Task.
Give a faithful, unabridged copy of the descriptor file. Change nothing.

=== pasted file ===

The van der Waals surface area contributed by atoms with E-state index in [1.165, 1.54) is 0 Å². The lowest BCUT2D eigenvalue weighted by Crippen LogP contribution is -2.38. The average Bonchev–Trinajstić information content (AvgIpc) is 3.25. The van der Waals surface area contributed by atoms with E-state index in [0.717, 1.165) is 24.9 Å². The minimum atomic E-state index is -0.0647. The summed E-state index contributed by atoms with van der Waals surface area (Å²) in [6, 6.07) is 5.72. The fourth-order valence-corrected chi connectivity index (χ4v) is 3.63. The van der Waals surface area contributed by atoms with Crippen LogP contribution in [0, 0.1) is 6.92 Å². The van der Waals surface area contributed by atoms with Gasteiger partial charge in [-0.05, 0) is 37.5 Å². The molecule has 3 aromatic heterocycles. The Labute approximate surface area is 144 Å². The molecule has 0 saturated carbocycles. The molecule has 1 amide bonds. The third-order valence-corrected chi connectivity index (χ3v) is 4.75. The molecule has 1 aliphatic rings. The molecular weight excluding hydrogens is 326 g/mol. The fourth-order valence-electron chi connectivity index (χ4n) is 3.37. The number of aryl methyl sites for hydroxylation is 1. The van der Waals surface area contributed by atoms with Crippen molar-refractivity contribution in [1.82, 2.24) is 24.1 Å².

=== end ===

The van der Waals surface area contributed by atoms with E-state index in [1.165, 1.54) is 0 Å². The lowest BCUT2D eigenvalue weighted by Crippen LogP contribution is -2.38. The average Bonchev–Trinajstić information content (AvgIpc) is 3.25. The van der Waals surface area contributed by atoms with E-state index in [0.717, 1.165) is 24.9 Å². The minimum atomic E-state index is -0.0647. The summed E-state index contributed by atoms with van der Waals surface area (Å²) in [6, 6.07) is 5.72. The fourth-order valence-corrected chi connectivity index (χ4v) is 3.63. The van der Waals surface area contributed by atoms with Crippen LogP contribution in [0, 0.1) is 6.92 Å². The van der Waals surface area contributed by atoms with Gasteiger partial charge in [-0.05, 0) is 37.5 Å². The molecule has 3 aromatic heterocycles. The Labute approximate surface area is 144 Å². The molecule has 0 saturated carbocycles. The molecule has 1 amide bonds. The third-order valence-corrected chi connectivity index (χ3v) is 4.75. The molecule has 1 aliphatic rings. The molecular weight excluding hydrogens is 326 g/mol. The fourth-order valence-electron chi connectivity index (χ4n) is 3.37. The number of aryl methyl sites for hydroxylation is 1. The van der Waals surface area contributed by atoms with Crippen molar-refractivity contribution in [1.82, 2.24) is 24.1 Å².